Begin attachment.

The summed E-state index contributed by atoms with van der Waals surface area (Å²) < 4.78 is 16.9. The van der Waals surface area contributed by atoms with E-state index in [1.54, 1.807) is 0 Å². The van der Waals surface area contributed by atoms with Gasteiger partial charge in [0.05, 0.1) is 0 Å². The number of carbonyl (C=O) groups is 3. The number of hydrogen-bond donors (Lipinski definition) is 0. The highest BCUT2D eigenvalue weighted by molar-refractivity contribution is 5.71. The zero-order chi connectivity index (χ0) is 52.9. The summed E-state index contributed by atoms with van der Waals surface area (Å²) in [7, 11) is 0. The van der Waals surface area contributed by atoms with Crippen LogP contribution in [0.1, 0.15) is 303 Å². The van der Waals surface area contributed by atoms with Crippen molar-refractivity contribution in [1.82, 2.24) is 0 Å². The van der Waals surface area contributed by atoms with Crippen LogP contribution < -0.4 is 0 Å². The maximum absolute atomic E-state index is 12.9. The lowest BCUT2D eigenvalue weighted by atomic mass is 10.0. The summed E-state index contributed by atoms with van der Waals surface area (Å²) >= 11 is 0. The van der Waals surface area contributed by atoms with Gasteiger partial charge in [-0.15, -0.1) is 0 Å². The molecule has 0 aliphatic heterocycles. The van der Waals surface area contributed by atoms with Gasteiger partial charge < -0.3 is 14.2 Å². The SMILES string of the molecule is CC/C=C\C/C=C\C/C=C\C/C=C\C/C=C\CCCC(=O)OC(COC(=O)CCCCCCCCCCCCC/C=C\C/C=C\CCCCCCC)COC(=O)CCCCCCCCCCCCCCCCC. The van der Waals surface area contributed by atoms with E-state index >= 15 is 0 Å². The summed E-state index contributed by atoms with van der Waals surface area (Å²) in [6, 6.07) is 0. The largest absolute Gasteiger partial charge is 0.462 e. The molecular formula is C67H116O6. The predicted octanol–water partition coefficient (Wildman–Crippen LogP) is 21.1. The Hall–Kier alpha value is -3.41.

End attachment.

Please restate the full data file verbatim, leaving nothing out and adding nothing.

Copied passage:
The summed E-state index contributed by atoms with van der Waals surface area (Å²) < 4.78 is 16.9. The van der Waals surface area contributed by atoms with E-state index in [1.54, 1.807) is 0 Å². The van der Waals surface area contributed by atoms with Gasteiger partial charge in [0.05, 0.1) is 0 Å². The number of carbonyl (C=O) groups is 3. The number of hydrogen-bond donors (Lipinski definition) is 0. The highest BCUT2D eigenvalue weighted by molar-refractivity contribution is 5.71. The zero-order chi connectivity index (χ0) is 52.9. The summed E-state index contributed by atoms with van der Waals surface area (Å²) in [7, 11) is 0. The van der Waals surface area contributed by atoms with Crippen LogP contribution in [0.1, 0.15) is 303 Å². The van der Waals surface area contributed by atoms with Crippen molar-refractivity contribution in [1.82, 2.24) is 0 Å². The van der Waals surface area contributed by atoms with Crippen LogP contribution < -0.4 is 0 Å². The maximum absolute atomic E-state index is 12.9. The lowest BCUT2D eigenvalue weighted by atomic mass is 10.0. The summed E-state index contributed by atoms with van der Waals surface area (Å²) >= 11 is 0. The van der Waals surface area contributed by atoms with Gasteiger partial charge in [-0.15, -0.1) is 0 Å². The molecule has 0 aliphatic heterocycles. The van der Waals surface area contributed by atoms with Gasteiger partial charge < -0.3 is 14.2 Å². The SMILES string of the molecule is CC/C=C\C/C=C\C/C=C\C/C=C\C/C=C\CCCC(=O)OC(COC(=O)CCCCCCCCCCCCC/C=C\C/C=C\CCCCCCC)COC(=O)CCCCCCCCCCCCCCCCC. The van der Waals surface area contributed by atoms with E-state index >= 15 is 0 Å². The summed E-state index contributed by atoms with van der Waals surface area (Å²) in [6, 6.07) is 0. The largest absolute Gasteiger partial charge is 0.462 e. The molecular formula is C67H116O6. The predicted octanol–water partition coefficient (Wildman–Crippen LogP) is 21.1. The Hall–Kier alpha value is -3.41.